2019 Volkswagen T-Roc GTI
The company’s first SUV with a "GTI" badge?by Ciprian Florea, on
Launched in 2017, the T-Roc is Volkswagen’s smallest crossover yet. Built on the MQB platform that underpins several Volkswagen Group vehicles, it’s related to the Audi Q2 and Seat Arona and competes against the likes of the Nissan Juke, Toyota C-HR, and Renault Captur. Ever since it arrived in showrooms, there have been rumors that Volkswagen may develop a GTI version of the mini SUV. Come 2018, and the beefed-up crossover was spotted testing on public roads.
Performance-oriented models are quite rare in this niche. Although the segment is populated by at least ten models from various companies in Europe, none of them are available with power upgrades. Nissan used to offer a Nismo version of the Juke, or even the extreme, GT-R-powered Juke-R, but these variants are no longer available. This means that the T-Roc GTI will be a unique model and will have the entire market to itself. At least for a while. Let’s find out what it may bring to the table in the speculative review below.
2019 Volkswagen T-Roc GTI
Volkswagen T-Roc GTI Exterior
- Sporty front bumper
- Red stripe on the grille
- Extended side skirts
- Black trim
- Diffuser-like element
The GTI upgrade will take things up a notch with updates similar to those seen on the Golf GTI
The closest thing to a GTI model available right now is the T-Roc R-Line, which has a slightly sportier appearance. The package adds horizontal slats to the bumper grille and splitter-like elements instead of the lower protection plate up front. It also sports black wheel arch extensions, body-colored side skirts, and new wheels.
The GTI upgrade will take things up a notch with updates similar to those seen on the Golf GTI. The upper section of the front fascia shouldn’t change much, but look for the trademark red stripe to run across the grille and the lower section of the headlamps. The grille should remain similar, but the honeycomb pattern will get a different look.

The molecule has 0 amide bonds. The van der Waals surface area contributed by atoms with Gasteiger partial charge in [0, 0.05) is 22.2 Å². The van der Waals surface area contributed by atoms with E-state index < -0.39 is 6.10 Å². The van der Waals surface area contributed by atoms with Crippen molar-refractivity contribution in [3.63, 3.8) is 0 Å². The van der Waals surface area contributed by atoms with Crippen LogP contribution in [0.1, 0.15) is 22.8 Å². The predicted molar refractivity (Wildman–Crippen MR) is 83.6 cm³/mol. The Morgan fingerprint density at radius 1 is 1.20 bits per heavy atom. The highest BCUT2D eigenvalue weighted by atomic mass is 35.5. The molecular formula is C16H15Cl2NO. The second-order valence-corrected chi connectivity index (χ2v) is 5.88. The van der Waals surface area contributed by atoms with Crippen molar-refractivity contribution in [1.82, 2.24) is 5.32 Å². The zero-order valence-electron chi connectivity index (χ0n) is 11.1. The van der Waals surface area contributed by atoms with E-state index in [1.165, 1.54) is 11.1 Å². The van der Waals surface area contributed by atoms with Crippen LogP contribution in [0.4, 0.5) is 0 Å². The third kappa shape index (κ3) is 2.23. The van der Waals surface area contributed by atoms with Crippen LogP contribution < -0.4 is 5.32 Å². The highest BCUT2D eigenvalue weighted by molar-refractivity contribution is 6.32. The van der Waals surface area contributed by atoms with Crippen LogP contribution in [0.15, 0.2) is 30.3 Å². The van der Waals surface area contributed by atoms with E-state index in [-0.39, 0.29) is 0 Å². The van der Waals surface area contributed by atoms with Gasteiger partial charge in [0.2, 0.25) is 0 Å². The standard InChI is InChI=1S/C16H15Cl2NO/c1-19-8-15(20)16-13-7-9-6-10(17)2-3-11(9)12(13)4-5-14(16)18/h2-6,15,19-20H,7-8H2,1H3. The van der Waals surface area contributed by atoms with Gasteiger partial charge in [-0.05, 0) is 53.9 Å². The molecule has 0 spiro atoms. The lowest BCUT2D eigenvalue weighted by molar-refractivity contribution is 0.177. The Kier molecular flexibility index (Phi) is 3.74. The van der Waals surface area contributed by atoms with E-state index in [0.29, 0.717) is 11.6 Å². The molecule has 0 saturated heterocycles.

Volkswagen will add a bigger spoiler on the tailgate, while the bumper plate will be replaced by a diffuser-like element
It’s the bumper that will help set the GTI apart. For starters, it will be taller and will help the crossover gain a more planted look. The fake vents mounted inside the rectangular LED daytime running lights should carry over, but the foglamps below will be removed for additional outlets with black inserts. The bumper intake will probably go larger, but it will also get a honeycomb mesh for a sportier look. The T-Roc will also get a proper splitter, most likely highlighted in red.
As usual, the profile won’t get too many changes outside the usual black window trim, side skirts extensions, the black trim. A "GTI" badge will be added on the front fenders, while the wheels will get a fancier, lightweight design. The vehicle in this rendering sports a black roof, but Volkswagen could offer more color options here.
Read end modifications are pretty obvious for a vehicle of this type. Volkswagen will add a bigger spoiler on the tailgate, while the bumper plate will be replaced by a diffuser-like element. Of course, a red "GTI" badge will further remind you that this isn’t a regular T-Roc. Finally, the crossover will sit a bit closer to the ground, an upgrade that will not only make it look sportier, but it should also give it better dynamics.
Volkswagen T-Roc GTI Interior
- Red dashboard trim
- Red paddle shifters
- Sports seats
- Unique upholstery
- Premium features
- Extra standard features
The standard seats will be replaced with sportier units with heavier bolstering and maybe even integrated headrests